I’m kicking off 2023 by trying to watch and review one movie every day for the first 90 days, all of which will be 90 minutes or less.
Release Date: October 2, 1981
Director: Agnès Varda
Production Company: Ciné-Tamaris
In this “emotion picture,” a French woman named Emilie (Sabine Mamou) builds a new life in Los Angeles. She moves into a rental in a working class neighborhood with her son Martin (Mathieu Demy, the real-life son of Agnès Varda and fellow filmmaker Jacques Demy) while she works as a transcriber for a writer. The movie focuses on images, memories, and, of course, emotions, more than it does story, but is beautifully filmed and edited.
The story is inspired by Varda’s own life and includes a lot of the interests found in her documentaries from gleaning to human faces. It’s most directly related to the documentary Mur Murs about mural art in Los Angeles and were made as companion films (and I’ve added Mur Murs to my watchlist!). The film has a docudrama feel to it and a realism that comes from non-professional actors. Mamou was Varda’s editor before going before the camera, while a couple seen arguing in this movie weren’t even actors, just people in the area that Varda caught on film. Mathieu Demy puts in a really strong performance for his age, perhaps the advantage of being the child of two filmmakers.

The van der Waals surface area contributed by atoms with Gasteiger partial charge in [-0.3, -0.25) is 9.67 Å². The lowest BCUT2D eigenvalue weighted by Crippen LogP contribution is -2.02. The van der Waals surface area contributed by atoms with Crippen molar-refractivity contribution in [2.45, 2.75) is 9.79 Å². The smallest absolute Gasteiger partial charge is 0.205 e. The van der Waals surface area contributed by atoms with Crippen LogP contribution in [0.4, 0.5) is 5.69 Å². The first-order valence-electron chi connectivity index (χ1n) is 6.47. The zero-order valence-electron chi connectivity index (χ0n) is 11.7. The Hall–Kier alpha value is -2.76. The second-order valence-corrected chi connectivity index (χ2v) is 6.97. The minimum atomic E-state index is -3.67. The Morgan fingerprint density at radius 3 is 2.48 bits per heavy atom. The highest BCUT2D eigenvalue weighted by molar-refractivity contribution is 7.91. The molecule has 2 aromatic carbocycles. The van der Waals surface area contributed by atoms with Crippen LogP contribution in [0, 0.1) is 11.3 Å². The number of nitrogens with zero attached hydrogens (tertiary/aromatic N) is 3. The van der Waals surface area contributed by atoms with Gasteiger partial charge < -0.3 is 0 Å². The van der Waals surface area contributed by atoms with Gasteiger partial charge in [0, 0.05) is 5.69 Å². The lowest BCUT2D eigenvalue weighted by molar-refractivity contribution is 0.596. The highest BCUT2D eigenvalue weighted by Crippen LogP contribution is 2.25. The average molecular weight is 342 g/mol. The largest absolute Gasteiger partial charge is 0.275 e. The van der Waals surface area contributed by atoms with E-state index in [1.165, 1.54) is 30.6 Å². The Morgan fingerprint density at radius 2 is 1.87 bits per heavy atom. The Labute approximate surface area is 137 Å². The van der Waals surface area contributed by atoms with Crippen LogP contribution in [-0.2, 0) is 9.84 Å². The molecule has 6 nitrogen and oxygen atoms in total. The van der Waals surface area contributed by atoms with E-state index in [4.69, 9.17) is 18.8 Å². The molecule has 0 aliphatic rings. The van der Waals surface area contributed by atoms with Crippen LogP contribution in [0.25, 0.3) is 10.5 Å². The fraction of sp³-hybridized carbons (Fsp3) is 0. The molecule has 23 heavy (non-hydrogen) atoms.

I’ve been reading a lot lately about how Jeanne Dielman, 23 quai du Commerce, 1080 Bruxelles is great for depicting the hidden work of women. But I feel that Documenteur does the same thing in a third of the time and with zero murders. Regardless, Documenteur is a movie that deserves greater recognition.